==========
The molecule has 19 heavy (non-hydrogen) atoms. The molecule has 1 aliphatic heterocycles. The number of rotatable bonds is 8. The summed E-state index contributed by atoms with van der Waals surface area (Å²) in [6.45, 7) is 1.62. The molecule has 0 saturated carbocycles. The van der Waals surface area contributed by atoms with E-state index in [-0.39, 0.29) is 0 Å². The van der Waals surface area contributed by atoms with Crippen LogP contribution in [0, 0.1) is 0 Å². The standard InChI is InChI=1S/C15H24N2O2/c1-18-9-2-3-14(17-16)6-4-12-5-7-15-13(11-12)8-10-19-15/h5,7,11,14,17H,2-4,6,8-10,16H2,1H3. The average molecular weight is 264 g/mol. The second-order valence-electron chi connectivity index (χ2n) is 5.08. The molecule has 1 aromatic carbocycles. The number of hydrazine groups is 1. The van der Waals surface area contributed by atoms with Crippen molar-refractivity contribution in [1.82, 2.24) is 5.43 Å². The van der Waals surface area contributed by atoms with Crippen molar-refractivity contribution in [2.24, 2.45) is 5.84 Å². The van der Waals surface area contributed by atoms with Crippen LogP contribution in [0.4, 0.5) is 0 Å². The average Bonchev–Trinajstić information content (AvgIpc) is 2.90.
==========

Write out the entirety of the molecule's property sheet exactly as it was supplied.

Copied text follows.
The molecule has 19 heavy (non-hydrogen) atoms. The molecule has 1 aliphatic heterocycles. The number of rotatable bonds is 8. The summed E-state index contributed by atoms with van der Waals surface area (Å²) in [6.45, 7) is 1.62. The molecule has 0 saturated carbocycles. The van der Waals surface area contributed by atoms with E-state index in [-0.39, 0.29) is 0 Å². The van der Waals surface area contributed by atoms with Crippen LogP contribution in [0, 0.1) is 0 Å². The standard InChI is InChI=1S/C15H24N2O2/c1-18-9-2-3-14(17-16)6-4-12-5-7-15-13(11-12)8-10-19-15/h5,7,11,14,17H,2-4,6,8-10,16H2,1H3. The average molecular weight is 264 g/mol. The second-order valence-electron chi connectivity index (χ2n) is 5.08. The molecule has 1 aromatic carbocycles. The number of hydrazine groups is 1. The van der Waals surface area contributed by atoms with Crippen molar-refractivity contribution in [1.82, 2.24) is 5.43 Å². The van der Waals surface area contributed by atoms with Crippen molar-refractivity contribution in [2.24, 2.45) is 5.84 Å². The van der Waals surface area contributed by atoms with Crippen LogP contribution in [0.4, 0.5) is 0 Å². The average Bonchev–Trinajstić information content (AvgIpc) is 2.90.